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The zEnterprise System changes firewall requirements.

The zEnterprise System changes firewall requirements.

The new IBM zEnterprise* System brings with it a new vision for networking and network security. When it comes to consolidation, it’s time to step back and forget about business as usual. For many end-to-end solutions, traditional network firewalls will no longer be needed for their network traffic between multitier workloads within a zEnterprise ensemble.

Firewall Basics

Before we dive into the new network architecture, it’s important to understand networking basics. Networking professionals generally have firewall technology somewhere on their radar. Firewalls come in all shapes and sizes, some with bells and whistles you’ll never use. Unified Threat Management (UTM) solutions do it all—firewall along with intrusion detection and prevention, etc., in one box. Purpose-built firewalls focus on high-speed throughput. Application firewalls focus on protecting Web server or database traffic. Host firewalls protect an individual server from external attack. Network firewalls serve as the gateway between network traffic that must flow from one security zone to another.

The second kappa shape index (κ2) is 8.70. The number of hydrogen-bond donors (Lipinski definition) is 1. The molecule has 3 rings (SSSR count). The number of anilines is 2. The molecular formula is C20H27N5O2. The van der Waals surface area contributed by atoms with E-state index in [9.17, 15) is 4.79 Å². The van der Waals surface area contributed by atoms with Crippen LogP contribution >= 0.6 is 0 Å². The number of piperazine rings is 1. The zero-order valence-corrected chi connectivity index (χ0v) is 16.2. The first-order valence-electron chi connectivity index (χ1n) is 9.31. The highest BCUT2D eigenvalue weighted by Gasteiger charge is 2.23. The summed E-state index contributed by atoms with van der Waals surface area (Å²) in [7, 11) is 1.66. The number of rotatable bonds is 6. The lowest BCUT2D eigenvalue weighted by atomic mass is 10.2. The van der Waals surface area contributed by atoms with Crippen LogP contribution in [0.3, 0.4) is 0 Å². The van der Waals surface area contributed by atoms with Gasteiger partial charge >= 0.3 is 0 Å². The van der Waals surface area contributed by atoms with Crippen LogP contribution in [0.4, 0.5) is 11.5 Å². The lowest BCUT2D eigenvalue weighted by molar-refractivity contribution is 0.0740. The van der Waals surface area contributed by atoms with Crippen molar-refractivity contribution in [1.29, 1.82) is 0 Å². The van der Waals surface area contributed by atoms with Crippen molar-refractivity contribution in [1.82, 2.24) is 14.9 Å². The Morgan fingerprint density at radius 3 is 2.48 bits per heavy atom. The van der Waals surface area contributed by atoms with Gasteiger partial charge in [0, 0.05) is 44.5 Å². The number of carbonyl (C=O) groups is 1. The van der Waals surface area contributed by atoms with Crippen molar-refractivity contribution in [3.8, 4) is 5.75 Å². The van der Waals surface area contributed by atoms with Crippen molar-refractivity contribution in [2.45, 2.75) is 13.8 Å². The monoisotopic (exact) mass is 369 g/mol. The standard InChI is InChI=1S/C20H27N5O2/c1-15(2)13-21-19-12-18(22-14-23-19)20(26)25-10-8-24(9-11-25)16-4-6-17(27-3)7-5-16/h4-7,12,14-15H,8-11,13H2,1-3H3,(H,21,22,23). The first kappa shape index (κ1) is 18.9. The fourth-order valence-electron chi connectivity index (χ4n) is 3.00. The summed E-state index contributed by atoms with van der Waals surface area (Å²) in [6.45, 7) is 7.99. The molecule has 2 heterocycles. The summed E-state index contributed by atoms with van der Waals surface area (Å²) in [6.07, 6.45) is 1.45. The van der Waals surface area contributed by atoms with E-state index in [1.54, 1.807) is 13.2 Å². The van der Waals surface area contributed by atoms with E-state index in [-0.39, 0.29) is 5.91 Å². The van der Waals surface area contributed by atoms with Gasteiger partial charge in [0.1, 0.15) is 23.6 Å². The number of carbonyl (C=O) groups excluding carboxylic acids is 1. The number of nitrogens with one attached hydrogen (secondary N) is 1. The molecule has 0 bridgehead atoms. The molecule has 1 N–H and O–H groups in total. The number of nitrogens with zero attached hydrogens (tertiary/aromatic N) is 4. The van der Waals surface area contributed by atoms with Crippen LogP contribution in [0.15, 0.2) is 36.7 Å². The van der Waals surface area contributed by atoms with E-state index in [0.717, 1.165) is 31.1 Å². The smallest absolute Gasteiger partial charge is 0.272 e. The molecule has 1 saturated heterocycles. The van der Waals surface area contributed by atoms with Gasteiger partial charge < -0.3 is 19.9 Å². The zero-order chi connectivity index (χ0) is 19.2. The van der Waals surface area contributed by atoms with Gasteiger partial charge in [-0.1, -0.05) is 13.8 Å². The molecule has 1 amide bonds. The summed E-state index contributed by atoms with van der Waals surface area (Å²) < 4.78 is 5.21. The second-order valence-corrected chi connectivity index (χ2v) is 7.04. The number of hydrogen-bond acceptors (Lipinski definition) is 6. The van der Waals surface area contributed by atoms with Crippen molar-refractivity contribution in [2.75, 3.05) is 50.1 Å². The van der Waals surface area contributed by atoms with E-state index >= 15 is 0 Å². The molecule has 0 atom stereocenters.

This article concentrates on the network firewall as it sits in the network ensuring isolation among separate security zones and their network traffic as well as blocking unauthorized communications while letting authorized traffic pass through. One of the more common examples of a network firewall is the Demilitarized Zone (DMZ), which uses two separate and distinct firewalls to encapsulate a perimeter network. It isolates the more secure, private or protected network from the less secure external network. Each of these networks—external, perimeter and private—is considered a separate security zone, with the firewall providing the only gateway for network traffic between security zones.

zEnterprise Networking

The zEnterprise System is no longer the only host to the traditional System z* OSs such as z/OS*, z/VM*, Linux* for System z, z/VSE or zTPF. It can also include an optional zEnterprise BladeCenter* Extension (zBX), which consists of up to four racks comprised of special-purpose blades along with System x* or AIX* OS-based blades. The traditional System z environment or central processor complex (CPC) along with a zBX is called a node. Up to eight nodes can be included in what’s now called an ensemble. This provides a very diverse and flexible platform for hosting many end-to-end solutions in a physically secure environment.

Jerry Stevens is a senior technical staff member with IBM Software Group and works in AIM Enterprise Networking Solutions Architecture Strategy and Design with a focus on communications hardware architecture. He has more than 25 years of experience with z/OS network communications.

Peter Spera is a senior software engineer with IBM. Peter can be reached at spera@us.ibm.com


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